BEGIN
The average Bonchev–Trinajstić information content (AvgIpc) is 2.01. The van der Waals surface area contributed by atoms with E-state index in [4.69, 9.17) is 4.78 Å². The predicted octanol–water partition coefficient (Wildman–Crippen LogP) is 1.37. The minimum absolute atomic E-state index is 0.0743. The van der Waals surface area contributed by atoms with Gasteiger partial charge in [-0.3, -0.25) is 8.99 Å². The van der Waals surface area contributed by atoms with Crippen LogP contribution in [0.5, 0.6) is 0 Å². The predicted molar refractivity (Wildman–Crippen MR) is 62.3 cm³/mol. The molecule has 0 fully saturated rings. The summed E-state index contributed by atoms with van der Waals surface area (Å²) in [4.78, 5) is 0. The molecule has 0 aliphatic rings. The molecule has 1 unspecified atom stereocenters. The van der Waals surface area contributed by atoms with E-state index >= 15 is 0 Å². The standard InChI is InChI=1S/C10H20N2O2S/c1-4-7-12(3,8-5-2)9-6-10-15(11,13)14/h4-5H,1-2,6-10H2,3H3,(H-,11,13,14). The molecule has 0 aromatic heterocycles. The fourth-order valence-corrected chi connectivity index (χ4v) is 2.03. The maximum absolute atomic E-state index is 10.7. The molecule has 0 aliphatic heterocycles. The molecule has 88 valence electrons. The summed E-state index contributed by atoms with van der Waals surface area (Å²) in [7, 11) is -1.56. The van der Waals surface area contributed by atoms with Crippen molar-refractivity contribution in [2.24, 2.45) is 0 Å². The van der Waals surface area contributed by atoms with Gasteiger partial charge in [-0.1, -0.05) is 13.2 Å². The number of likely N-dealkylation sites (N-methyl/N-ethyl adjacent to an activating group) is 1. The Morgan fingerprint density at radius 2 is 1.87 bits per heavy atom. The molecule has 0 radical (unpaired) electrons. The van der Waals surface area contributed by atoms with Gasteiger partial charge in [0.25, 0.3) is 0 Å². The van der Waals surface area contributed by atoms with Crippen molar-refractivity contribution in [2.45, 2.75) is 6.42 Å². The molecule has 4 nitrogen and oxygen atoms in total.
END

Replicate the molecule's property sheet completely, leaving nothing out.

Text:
The average Bonchev–Trinajstić information content (AvgIpc) is 2.01. The van der Waals surface area contributed by atoms with E-state index in [4.69, 9.17) is 4.78 Å². The predicted octanol–water partition coefficient (Wildman–Crippen LogP) is 1.37. The minimum absolute atomic E-state index is 0.0743. The van der Waals surface area contributed by atoms with Gasteiger partial charge in [-0.3, -0.25) is 8.99 Å². The van der Waals surface area contributed by atoms with Crippen LogP contribution in [0.5, 0.6) is 0 Å². The predicted molar refractivity (Wildman–Crippen MR) is 62.3 cm³/mol. The molecule has 0 fully saturated rings. The summed E-state index contributed by atoms with van der Waals surface area (Å²) in [4.78, 5) is 0. The molecule has 0 aliphatic rings. The molecule has 1 unspecified atom stereocenters. The van der Waals surface area contributed by atoms with E-state index >= 15 is 0 Å². The standard InChI is InChI=1S/C10H20N2O2S/c1-4-7-12(3,8-5-2)9-6-10-15(11,13)14/h4-5H,1-2,6-10H2,3H3,(H-,11,13,14). The molecule has 0 aromatic heterocycles. The fourth-order valence-corrected chi connectivity index (χ4v) is 2.03. The maximum absolute atomic E-state index is 10.7. The molecule has 0 aliphatic heterocycles. The molecule has 88 valence electrons. The summed E-state index contributed by atoms with van der Waals surface area (Å²) in [7, 11) is -1.56. The van der Waals surface area contributed by atoms with Crippen molar-refractivity contribution in [2.24, 2.45) is 0 Å². The van der Waals surface area contributed by atoms with Gasteiger partial charge in [-0.1, -0.05) is 13.2 Å². The number of likely N-dealkylation sites (N-methyl/N-ethyl adjacent to an activating group) is 1. The Morgan fingerprint density at radius 2 is 1.87 bits per heavy atom. The molecule has 0 radical (unpaired) electrons. The van der Waals surface area contributed by atoms with Gasteiger partial charge in [0.25, 0.3) is 0 Å². The van der Waals surface area contributed by atoms with Crippen molar-refractivity contribution in [2.45, 2.75) is 6.42 Å². The molecule has 4 nitrogen and oxygen atoms in total.